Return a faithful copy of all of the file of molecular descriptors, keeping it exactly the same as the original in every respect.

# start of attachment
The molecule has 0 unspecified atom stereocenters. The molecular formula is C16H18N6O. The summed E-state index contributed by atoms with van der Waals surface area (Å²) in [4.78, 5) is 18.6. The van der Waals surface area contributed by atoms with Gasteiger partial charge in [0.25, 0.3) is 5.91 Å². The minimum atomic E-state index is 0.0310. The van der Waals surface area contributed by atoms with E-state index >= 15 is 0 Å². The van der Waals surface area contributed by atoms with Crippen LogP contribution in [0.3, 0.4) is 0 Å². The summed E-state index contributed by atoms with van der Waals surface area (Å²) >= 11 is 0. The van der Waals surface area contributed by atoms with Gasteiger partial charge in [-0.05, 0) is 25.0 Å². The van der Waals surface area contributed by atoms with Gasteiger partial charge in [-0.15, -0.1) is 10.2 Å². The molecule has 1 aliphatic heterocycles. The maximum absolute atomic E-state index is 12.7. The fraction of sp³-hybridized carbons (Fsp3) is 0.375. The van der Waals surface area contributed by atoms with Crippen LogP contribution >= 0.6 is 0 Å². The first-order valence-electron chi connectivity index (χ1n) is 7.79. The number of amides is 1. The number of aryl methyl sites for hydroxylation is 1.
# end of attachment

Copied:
The molecule has 0 unspecified atom stereocenters. The molecular formula is C16H18N6O. The summed E-state index contributed by atoms with van der Waals surface area (Å²) in [4.78, 5) is 18.6. The van der Waals surface area contributed by atoms with Gasteiger partial charge in [0.25, 0.3) is 5.91 Å². The minimum atomic E-state index is 0.0310. The van der Waals surface area contributed by atoms with E-state index >= 15 is 0 Å². The van der Waals surface area contributed by atoms with Crippen LogP contribution in [0.3, 0.4) is 0 Å². The summed E-state index contributed by atoms with van der Waals surface area (Å²) >= 11 is 0. The van der Waals surface area contributed by atoms with Gasteiger partial charge in [-0.05, 0) is 25.0 Å². The van der Waals surface area contributed by atoms with Gasteiger partial charge in [-0.15, -0.1) is 10.2 Å². The molecule has 1 aliphatic heterocycles. The maximum absolute atomic E-state index is 12.7. The fraction of sp³-hybridized carbons (Fsp3) is 0.375. The van der Waals surface area contributed by atoms with Crippen LogP contribution >= 0.6 is 0 Å². The first-order valence-electron chi connectivity index (χ1n) is 7.79. The number of amides is 1. The number of aryl methyl sites for hydroxylation is 1.